Getting more women on company boards has been a long cherished aim for many senior EU officials. The problem is how to break the glass ceiling?
Europe’s Justice chief Viviane Reding wants quotas, forcing firms to reserve 40 percent of their top jobs for women by 2020.
But, the EU Commission, which met in Strasbourg on Tuesday, remains deeply divided on the issue. Many of Reding’s colleagues, notably women, still support self-regulation. Five of the Commission’s nine female commissioners are said to oppose Reding’s proposal. The result was that there is no decision yet.
“Look, we are fighting now for 100 years. Now, one or two weeks more, what’s the difference. For me what is important, is that a strong piece of legislation comes out of the Commission. We need more time, the legal service needs more time also to look at the proposals,” European Commission Vice-President and Justice Commissioner Viviane Reding said.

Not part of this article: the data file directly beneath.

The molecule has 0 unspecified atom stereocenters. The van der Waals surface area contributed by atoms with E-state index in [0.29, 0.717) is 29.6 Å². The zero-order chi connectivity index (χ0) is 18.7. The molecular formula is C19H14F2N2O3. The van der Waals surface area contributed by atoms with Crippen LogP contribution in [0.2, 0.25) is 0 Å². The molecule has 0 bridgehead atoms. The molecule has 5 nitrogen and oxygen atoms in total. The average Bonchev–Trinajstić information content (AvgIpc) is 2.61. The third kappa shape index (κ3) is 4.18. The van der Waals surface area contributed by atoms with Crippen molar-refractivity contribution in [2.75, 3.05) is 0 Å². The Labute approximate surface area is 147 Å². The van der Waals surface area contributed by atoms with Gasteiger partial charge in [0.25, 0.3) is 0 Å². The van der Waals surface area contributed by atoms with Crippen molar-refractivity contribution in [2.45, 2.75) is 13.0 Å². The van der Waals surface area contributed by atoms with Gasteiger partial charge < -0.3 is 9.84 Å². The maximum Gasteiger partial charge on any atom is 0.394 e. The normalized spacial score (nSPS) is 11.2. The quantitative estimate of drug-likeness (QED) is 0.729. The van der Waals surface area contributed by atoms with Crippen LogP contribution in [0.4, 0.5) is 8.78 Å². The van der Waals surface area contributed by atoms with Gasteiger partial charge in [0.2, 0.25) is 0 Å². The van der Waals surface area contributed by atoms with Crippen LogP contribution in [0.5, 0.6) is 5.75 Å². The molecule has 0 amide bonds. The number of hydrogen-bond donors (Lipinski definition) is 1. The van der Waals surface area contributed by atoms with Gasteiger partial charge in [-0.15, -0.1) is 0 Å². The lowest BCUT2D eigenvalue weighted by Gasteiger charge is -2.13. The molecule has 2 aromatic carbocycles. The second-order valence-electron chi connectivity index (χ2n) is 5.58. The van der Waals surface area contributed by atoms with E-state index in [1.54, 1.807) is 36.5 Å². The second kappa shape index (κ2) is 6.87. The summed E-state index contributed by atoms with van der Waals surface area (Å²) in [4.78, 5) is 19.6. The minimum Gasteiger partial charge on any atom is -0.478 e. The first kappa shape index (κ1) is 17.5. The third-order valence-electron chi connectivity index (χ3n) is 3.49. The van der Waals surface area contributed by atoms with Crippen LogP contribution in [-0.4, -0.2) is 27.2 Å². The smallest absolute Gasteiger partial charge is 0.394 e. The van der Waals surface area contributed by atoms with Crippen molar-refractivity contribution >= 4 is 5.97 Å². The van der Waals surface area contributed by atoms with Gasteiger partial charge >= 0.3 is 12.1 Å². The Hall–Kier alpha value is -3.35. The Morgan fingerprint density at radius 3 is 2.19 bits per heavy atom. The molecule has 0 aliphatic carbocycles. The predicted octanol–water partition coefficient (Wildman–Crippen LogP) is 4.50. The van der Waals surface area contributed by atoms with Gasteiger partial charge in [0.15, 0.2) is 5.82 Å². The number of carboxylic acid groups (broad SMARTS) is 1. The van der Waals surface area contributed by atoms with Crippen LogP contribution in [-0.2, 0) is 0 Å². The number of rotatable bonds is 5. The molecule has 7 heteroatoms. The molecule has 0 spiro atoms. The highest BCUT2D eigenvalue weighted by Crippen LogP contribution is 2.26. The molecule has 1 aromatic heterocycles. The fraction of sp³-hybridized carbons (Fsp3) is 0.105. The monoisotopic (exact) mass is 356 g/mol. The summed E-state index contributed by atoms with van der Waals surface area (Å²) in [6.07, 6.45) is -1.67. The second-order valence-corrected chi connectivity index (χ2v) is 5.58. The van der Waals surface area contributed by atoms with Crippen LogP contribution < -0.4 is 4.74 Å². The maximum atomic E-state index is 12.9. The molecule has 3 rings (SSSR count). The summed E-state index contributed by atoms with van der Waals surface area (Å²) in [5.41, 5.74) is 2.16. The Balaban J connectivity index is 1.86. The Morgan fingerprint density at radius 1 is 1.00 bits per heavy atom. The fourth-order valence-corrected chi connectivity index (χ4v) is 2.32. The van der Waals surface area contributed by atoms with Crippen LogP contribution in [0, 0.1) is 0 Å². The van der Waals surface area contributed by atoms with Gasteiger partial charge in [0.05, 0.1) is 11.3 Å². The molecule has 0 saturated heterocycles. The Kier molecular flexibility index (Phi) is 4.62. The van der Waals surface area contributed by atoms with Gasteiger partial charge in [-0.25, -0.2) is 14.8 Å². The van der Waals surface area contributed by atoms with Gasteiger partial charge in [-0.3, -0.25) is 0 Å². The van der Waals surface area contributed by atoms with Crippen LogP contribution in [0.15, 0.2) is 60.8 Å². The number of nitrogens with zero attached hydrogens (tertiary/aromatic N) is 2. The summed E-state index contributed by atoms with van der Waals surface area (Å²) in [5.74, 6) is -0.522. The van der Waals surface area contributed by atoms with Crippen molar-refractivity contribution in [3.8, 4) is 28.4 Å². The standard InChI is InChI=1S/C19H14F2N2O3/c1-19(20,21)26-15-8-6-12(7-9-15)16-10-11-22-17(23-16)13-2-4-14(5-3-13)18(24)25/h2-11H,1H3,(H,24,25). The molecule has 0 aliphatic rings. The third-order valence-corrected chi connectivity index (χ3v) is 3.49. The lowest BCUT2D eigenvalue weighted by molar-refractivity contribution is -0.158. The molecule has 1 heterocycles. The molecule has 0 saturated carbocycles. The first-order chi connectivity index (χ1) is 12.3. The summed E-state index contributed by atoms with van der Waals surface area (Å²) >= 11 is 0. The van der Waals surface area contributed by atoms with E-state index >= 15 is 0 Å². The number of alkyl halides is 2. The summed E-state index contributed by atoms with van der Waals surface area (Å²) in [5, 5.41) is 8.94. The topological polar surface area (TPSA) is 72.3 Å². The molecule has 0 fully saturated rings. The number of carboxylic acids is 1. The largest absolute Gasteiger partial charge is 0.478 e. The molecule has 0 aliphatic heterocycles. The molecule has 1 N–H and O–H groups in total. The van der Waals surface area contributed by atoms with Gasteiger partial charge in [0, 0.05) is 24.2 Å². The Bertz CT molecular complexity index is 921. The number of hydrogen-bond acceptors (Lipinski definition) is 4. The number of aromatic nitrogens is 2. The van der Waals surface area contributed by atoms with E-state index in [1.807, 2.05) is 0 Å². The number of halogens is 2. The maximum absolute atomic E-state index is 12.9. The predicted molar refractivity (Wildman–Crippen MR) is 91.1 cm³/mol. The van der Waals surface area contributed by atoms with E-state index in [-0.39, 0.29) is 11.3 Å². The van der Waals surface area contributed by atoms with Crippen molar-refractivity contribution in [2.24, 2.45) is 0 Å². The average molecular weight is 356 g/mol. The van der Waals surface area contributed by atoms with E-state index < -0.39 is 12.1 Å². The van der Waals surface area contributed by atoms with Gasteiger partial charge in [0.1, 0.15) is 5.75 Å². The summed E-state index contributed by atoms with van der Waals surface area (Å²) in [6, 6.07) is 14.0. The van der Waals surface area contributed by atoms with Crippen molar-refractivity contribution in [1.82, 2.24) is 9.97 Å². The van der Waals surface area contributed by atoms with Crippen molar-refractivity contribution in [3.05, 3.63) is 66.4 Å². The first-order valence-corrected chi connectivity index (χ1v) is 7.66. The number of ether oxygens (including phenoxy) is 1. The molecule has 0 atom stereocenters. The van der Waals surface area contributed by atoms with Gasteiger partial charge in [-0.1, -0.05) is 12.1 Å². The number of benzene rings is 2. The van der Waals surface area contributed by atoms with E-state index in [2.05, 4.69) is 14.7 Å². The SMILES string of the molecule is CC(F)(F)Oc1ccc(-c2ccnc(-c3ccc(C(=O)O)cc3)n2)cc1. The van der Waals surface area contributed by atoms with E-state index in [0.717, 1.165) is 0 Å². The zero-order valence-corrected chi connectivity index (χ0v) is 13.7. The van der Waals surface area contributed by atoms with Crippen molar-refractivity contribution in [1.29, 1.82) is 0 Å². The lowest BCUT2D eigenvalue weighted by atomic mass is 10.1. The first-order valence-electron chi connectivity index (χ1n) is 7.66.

The delay means no deal between EU chiefs is likely until November at the earliest. But even if Reding does get the green light from her colleagues she faces an up-hill struggle convincing member states to agree, with several countries, including the UK, opposed.
Speaking to euronews, centre-left MEP Britta Thomsen said: “We all agree that there are too few women on the boards of enterprises. Where we perhaps disagree is the methods. But, we need more women on the boards of enterprises.”
British Conservative MEP Marina Yannakoudakis added: “We need to have a debate, the debate is very important, but we don’t need legislation coming from Europe. Each member state has to find a solution that is the best suited for their industry, their economy, and their way of life.”
Men represent more than 85 percent of all executive posts in the bloc, an imbalance Reding and other prominent women in the EU want to correct.